ISSA Proceedings 2002 – Let’s Talk: Emotion And The Pragma-Dialectic Model

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logo  2002-11. Introduction
The purpose of this paper is to continue my programme of making space within the major argumentative theories for human emotion (Gilbert 1997, 1997a, 2001, 2002). I believe that there is, in fact, no argument, no disagreement, perhaps even no communication without at least a minimal emotional component. At the least, writers such as Damasio (1994) see emotion in the form of preference, choice and concern as necessary conditions for caring enough to take up a position. Still, it is not an essential hypothesis of this programme that there exist no argumentative interactions that are devoid of emotion. Moreover, there may be ideal critical discussions as envisaged in the Pragma-Dialectic (PD) model that are wholly rational and disinterested. It is sufficient for my concerns that the vast majority of human dissensual communications contain at least a modest element of emotional commitment.
While the fact that emotion plays some role in most argumentative interactions is sufficient to make its study important, the real key is that in many such interactions the role played by emotions is crucial. Emotional attachment explains why we hold on to a position that is clearly untenable, or defend a view that is indefensible. But even when such extremes are not at issue, the understanding of why a position appeals to a proponent is often part and parcel of the reasons for the its maintenance. Moreover, in a significant number of arguments, the real issues are not those discursive matters initially raised, but rather the feelings of the proponent who raised them. In the majority, however, there is an integration between the emotional and logical, an intermixing that is frequently so thorough that separation is difficult if not impossible. (This, of course, supposes that such a separation is philosophically comprehensible in the first place).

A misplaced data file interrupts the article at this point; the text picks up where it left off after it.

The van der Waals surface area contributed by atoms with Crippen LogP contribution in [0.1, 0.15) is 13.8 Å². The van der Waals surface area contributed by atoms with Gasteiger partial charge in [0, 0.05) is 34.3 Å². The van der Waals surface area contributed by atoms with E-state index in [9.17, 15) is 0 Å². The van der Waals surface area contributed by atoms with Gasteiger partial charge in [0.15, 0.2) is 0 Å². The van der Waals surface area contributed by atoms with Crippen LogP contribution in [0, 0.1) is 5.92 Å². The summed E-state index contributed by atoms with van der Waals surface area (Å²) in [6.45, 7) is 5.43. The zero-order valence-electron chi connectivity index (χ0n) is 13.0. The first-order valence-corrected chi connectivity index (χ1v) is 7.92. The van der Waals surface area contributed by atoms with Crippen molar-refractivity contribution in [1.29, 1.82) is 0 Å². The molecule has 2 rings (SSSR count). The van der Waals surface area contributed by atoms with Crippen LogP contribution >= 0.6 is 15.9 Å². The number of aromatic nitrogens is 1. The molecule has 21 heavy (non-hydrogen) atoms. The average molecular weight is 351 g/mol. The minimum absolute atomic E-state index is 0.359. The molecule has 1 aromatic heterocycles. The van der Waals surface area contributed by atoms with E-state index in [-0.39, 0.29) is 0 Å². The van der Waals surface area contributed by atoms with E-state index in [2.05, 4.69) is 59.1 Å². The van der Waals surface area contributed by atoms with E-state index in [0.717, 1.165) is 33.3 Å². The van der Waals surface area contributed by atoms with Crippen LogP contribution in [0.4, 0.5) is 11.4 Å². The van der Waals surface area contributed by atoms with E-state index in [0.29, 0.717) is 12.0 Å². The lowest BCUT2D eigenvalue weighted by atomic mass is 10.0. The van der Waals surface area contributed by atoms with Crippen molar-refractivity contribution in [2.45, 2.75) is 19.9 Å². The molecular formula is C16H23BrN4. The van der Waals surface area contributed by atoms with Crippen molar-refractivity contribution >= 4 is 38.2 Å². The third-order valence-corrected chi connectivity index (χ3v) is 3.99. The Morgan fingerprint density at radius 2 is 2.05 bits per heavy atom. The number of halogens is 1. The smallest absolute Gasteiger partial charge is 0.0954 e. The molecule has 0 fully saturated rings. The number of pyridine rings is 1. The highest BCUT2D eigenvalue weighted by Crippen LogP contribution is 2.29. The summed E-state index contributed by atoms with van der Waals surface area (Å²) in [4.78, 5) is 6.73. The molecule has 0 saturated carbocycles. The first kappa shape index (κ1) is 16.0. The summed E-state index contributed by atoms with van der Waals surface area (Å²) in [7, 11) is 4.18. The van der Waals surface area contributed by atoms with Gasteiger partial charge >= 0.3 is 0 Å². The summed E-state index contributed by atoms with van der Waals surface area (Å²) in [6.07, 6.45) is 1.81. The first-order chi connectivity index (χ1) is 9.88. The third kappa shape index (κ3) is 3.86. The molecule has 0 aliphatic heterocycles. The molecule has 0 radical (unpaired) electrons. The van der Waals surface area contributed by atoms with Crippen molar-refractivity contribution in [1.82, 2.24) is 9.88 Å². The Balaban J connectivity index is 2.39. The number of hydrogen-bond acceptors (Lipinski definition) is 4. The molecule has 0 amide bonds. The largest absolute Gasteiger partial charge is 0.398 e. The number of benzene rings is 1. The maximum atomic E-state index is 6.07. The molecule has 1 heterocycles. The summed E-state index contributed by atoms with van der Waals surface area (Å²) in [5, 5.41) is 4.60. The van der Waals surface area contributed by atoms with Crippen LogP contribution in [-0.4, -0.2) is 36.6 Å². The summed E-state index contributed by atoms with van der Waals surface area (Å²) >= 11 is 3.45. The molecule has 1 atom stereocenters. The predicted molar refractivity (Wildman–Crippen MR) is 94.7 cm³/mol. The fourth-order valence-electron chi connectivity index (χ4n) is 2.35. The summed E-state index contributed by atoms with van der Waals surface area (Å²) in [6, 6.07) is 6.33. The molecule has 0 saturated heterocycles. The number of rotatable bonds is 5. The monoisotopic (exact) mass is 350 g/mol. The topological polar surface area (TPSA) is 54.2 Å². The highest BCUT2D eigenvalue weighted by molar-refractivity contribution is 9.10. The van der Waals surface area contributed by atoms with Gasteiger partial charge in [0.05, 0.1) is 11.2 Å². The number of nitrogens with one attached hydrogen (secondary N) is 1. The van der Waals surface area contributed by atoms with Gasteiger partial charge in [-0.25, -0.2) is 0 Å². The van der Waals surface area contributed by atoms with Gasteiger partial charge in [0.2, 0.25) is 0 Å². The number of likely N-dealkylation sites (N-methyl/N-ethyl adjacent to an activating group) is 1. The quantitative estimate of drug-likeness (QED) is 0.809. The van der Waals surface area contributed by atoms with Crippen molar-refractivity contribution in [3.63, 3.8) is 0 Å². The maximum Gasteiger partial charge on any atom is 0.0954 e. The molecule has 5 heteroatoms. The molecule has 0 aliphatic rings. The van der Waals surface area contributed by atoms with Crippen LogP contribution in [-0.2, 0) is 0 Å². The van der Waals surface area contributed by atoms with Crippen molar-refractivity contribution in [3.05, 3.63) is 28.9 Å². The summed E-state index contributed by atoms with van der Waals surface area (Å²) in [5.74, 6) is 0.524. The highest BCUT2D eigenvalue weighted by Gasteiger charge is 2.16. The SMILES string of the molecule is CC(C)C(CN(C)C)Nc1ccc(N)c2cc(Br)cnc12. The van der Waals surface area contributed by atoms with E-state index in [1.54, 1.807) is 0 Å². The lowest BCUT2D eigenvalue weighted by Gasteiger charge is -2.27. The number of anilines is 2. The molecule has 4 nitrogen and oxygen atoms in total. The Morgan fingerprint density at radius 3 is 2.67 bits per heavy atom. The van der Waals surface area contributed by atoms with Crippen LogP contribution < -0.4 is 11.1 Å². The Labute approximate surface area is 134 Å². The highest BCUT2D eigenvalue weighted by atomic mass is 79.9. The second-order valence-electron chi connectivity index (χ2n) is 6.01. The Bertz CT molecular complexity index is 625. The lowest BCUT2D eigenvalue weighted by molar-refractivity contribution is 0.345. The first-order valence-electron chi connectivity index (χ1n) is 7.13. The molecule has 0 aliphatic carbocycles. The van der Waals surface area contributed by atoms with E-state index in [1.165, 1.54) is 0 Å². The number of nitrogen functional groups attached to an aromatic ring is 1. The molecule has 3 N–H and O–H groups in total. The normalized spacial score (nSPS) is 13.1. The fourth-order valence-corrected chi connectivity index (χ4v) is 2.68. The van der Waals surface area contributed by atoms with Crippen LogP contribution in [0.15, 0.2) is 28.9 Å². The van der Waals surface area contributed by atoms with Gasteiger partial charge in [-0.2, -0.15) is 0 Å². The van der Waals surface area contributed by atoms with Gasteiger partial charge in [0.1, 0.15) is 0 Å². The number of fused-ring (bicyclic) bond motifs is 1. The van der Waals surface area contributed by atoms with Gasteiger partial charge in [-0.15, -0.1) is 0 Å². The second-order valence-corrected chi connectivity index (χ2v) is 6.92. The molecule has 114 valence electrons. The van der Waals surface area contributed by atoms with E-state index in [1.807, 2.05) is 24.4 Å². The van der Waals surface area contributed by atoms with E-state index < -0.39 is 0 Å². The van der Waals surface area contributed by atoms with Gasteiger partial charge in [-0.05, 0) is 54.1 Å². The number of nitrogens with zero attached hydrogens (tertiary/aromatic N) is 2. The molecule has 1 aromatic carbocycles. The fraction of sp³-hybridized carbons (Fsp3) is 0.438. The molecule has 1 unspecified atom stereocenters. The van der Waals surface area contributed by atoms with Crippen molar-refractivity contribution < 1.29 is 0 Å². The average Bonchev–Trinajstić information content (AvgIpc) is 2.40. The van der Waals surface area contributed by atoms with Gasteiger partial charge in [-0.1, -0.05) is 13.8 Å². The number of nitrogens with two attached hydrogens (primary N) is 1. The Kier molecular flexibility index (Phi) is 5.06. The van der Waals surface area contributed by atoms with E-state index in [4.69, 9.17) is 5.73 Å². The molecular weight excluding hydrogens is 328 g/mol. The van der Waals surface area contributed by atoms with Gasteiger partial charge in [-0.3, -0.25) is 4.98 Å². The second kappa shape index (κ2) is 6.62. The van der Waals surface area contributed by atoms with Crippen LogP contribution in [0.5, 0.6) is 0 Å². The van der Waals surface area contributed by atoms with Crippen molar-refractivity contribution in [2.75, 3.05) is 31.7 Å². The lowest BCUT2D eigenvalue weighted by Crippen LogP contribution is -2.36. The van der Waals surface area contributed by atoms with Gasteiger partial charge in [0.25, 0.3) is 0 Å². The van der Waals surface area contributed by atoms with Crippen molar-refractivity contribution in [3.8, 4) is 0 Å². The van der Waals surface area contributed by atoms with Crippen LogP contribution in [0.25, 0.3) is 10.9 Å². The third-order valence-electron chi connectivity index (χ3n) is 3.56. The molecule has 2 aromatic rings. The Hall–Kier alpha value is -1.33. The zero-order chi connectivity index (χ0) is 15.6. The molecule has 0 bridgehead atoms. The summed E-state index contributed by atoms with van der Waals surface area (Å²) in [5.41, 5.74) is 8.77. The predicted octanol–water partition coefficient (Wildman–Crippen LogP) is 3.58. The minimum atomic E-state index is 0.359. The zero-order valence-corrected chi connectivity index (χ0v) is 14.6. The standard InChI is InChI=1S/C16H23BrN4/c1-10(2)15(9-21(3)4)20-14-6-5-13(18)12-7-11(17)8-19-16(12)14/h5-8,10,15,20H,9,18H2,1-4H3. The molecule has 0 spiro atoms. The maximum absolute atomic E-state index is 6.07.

As human communicators we are attuned to the emotional communications being transmitted by our dispute partners. We are aware of and constantly process messages for their sincerity, truth, and the feelings, such as anger, love and fear, embedded in them. These aspects of a message, whether explicit or implicit, frequently direct or inform our subsequent moves within the interaction. Understanding what someone means or intends, whether referring to logical or emotional content is always a matter of interpretation and processing (Gilbert, 2002). Language, as Wittgenstein showed us, is rarely so simple as to be incapable of misinterpretation; no message is so straightforward as to be impossible to misunderstand. More, it is often necessary to be familiar with the language and social customs of particular sub groups in order to be able to truly follow the implicit meanings and references in their communications (Willard, 1989).

I have argued elsewhere (2001) that the Pragma-Dialectic model is susceptible to reinterpretation in emotional terms provided certain changes are made. This is not a question of “adding emotion and stirring,” but of using the core model as a guideline for the enterprise of guiding and understanding emotional communication. Toward this end I examined the four foundations of Pragma-Dialectics and demonstrated how the pillars of externalization, functionalization, and socialization can be straightforwardly amended to apply to emotional content. It is only the foundation of dialectification that requires major change. This was accomplished by the introduction of the notion of “Emotionalization,” and the Principle of Pragmatic Emotionalization [PPE] (op. cit.). The heart of the matter as expressed in the PPE is that we sometimes identify a dissonance between a logical discursive message and the emotional content or context of that same message. The classic example is the dispute partner who says, angrily, “I’m not angry.” We all know which aspect of the communication will have greater sway; no sensible communicator familiar with the language and culture would ignore the underlying inconsistency between the words and the message.
In what follows I want to examine another aspect of the PD programme in order to further investigate the impact of the inclusion of emotional aspects of a disagreement. In particular, I will map the stages of a dispute into the emotional arena. Toward this end I will focus on the descriptions offered in Reconstructing Argumentative Discourse [RSA], (Eemeren, et al, 1993,) as I believe the recommendation and strictures there are among the most liberal provided. In turn the stages of confrontation, opening, argumentation, and resolution shall be discussed.

2. Confrontation
It is very interesting that the ways we recognize disagreement frequently involve non-discursive messages. Often a look or the tone of a comment are the clearest signals that a partner is not in accord or not wholly in accord. What is interesting in the emotional arena is that when the disagreement is not explicit, there are two separate options. The first is to acknowledge the emotional message and inquire as to the disagreement, and the second is to ignore the non-discursive component and follow the discursive. In the latter case you are usually offered a verbal agreement or assent, but the concomitant emotional message differs. That is, the literal message is agreement, but the implicit message is not. In Example (1) the words signal assent, but the way they are offered and the intonation indicate the agreement is forced or superficial.